Do you need a little hope refresher today?
Hope is not wishing on a star: “Star light, star bright, the first star I see tonight….” Hope is not blowing out the candles on your birthday cake. Hope is not crossing your fingers before buying a lottery ticket.
Real, biblical hope is a strong, confident expectation for a future reward. And hope and faith are inextricably intertwined. As Hebrews 11:1 tells us, “Now faith is the substance of things hoped for, the evidence of things not seen.” And Romans 8:24-25 says, “Hope that is seen is not hope; for why does one still hope for what he sees? But if we hope for what we do not see, we eagerly wait for it with perseverance.”
Did you know this is the kind of hope Nehemiah had? The Jewish people had been in Babylonian exile for seventy years, and one day Nehemiah said, “I want to go back to Jerusalem and help rebuild.” So he did—he left his job as cupbearer to the king and went to rebuild the walls of the city that had been decimated decades earlier by Nebuchadnezzar.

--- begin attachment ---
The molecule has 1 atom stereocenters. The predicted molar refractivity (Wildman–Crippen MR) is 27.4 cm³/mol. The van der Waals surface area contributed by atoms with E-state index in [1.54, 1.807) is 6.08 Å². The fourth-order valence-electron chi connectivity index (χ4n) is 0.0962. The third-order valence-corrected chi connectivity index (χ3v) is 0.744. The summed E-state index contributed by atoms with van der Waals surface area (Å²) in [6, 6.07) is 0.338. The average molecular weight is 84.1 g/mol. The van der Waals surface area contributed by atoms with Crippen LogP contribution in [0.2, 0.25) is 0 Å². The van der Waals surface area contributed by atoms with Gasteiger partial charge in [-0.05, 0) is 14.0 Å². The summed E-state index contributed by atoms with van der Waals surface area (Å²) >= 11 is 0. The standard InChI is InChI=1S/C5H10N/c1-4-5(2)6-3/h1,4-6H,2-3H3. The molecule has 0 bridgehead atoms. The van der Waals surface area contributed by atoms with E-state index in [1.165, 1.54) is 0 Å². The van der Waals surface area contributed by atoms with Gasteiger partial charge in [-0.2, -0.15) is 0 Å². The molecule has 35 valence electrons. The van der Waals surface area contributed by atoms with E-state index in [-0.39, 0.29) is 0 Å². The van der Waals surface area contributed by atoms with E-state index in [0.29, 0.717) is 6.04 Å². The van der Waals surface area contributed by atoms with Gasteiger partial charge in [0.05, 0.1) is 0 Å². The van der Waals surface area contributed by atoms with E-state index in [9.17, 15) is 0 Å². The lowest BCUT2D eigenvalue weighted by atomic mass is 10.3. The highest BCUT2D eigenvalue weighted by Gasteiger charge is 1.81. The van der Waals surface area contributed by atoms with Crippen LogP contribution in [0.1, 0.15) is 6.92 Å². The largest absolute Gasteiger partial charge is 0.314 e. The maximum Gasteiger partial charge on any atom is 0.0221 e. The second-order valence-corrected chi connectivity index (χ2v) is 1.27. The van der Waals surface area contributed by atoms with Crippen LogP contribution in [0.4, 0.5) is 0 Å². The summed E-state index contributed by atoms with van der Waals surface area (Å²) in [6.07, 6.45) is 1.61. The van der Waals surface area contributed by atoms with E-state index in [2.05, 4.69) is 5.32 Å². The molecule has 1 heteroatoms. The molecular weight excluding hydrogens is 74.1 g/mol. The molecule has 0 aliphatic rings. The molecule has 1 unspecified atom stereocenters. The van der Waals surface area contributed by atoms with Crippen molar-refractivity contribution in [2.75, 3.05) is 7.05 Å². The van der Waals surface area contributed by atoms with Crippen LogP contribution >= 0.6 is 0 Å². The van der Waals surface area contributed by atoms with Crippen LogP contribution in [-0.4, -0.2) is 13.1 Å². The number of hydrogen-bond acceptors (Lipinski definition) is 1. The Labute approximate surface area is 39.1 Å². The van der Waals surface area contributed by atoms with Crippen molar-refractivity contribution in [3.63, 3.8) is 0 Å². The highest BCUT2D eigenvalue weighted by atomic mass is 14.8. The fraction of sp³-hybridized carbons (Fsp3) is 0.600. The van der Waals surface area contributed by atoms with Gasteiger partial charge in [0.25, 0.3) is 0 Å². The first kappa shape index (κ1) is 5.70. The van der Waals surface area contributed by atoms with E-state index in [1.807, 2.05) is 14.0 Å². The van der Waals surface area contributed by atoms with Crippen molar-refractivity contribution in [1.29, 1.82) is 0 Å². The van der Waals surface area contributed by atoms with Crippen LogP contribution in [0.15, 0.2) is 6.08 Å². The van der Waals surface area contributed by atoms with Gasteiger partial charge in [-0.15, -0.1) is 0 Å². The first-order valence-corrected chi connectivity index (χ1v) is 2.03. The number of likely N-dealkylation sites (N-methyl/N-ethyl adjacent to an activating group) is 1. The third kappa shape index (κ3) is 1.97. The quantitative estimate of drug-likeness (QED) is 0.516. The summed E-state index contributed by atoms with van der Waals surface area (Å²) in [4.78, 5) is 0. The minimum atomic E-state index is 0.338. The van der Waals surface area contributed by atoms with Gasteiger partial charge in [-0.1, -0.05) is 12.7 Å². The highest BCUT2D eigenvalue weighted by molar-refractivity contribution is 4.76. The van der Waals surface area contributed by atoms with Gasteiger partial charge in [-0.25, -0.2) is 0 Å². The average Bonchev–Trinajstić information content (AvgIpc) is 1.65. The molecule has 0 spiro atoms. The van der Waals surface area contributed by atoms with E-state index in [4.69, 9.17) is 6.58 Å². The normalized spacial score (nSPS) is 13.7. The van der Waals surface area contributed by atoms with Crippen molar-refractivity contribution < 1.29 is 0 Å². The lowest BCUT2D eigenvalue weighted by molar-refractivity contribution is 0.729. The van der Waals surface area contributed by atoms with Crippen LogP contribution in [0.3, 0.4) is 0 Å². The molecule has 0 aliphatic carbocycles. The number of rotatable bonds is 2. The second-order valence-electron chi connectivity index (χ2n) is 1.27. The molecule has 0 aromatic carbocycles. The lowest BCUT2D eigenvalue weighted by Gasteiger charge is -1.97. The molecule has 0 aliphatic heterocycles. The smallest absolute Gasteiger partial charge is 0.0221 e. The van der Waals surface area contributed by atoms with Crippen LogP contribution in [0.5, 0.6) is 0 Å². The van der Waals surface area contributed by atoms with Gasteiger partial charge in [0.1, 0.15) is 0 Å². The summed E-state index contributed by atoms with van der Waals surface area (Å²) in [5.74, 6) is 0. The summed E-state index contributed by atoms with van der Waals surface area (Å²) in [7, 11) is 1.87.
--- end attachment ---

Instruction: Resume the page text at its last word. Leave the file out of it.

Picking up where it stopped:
When he got there, the damage was worse than what he’d been told. There was so much ruin that an average guy might have thought rebuilding wasn’t such a good idea after all. But Nehemiah wasn’t your average Joe.
Do you know how long it took him and the people to build the walls? Fifty-two days. When you look at that in the light of history, it’s amazing.
That’s not to say he didn’t run into obstacles. Nehemiah faced setbacks, fought spiritual battles, and had to deal with Israel’s enemies and their threats. Yet he had a hope that anchored his soul (see Hebrews 6:19). He was like Tigger in Winnie the Pooh: he was bouncy, bouncy, bouncy. No obstacle in the way of a Tigger, right?
I don’t know what you’re facing in this season in your life, but I know God can take whatever it is and do something amazing. You know why? Because hope changes everything.
So I invite you to join me on this blog over the coming months as we take a fresh look at the life of Nehemiah, discovering not just how he was able to live so full of hope—but how you can, too.